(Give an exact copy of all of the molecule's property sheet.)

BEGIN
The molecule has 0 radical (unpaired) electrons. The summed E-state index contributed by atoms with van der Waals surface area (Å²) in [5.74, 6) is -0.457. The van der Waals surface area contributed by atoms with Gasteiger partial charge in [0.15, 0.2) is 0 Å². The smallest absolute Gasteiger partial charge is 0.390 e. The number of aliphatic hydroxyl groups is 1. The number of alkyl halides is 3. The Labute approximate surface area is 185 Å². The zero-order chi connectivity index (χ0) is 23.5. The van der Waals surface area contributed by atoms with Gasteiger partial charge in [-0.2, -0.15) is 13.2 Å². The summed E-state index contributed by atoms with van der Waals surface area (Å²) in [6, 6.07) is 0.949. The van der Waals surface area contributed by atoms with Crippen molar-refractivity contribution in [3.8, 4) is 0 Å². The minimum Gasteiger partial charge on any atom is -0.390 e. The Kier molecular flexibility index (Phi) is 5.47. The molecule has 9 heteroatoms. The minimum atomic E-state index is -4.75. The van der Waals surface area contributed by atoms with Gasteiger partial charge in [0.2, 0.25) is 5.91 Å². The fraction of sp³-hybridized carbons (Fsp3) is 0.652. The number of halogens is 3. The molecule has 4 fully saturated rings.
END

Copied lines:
The molecule has 0 radical (unpaired) electrons. The summed E-state index contributed by atoms with van der Waals surface area (Å²) in [5.74, 6) is -0.457. The van der Waals surface area contributed by atoms with Gasteiger partial charge in [0.15, 0.2) is 0 Å². The smallest absolute Gasteiger partial charge is 0.390 e. The number of aliphatic hydroxyl groups is 1. The number of alkyl halides is 3. The Labute approximate surface area is 185 Å². The zero-order chi connectivity index (χ0) is 23.5. The van der Waals surface area contributed by atoms with Gasteiger partial charge in [-0.2, -0.15) is 13.2 Å². The summed E-state index contributed by atoms with van der Waals surface area (Å²) in [6, 6.07) is 0.949. The van der Waals surface area contributed by atoms with Crippen molar-refractivity contribution in [3.8, 4) is 0 Å². The minimum Gasteiger partial charge on any atom is -0.390 e. The Kier molecular flexibility index (Phi) is 5.47. The molecule has 9 heteroatoms. The minimum atomic E-state index is -4.75. The van der Waals surface area contributed by atoms with Gasteiger partial charge in [0.2, 0.25) is 5.91 Å². The fraction of sp³-hybridized carbons (Fsp3) is 0.652. The number of halogens is 3. The molecule has 4 fully saturated rings.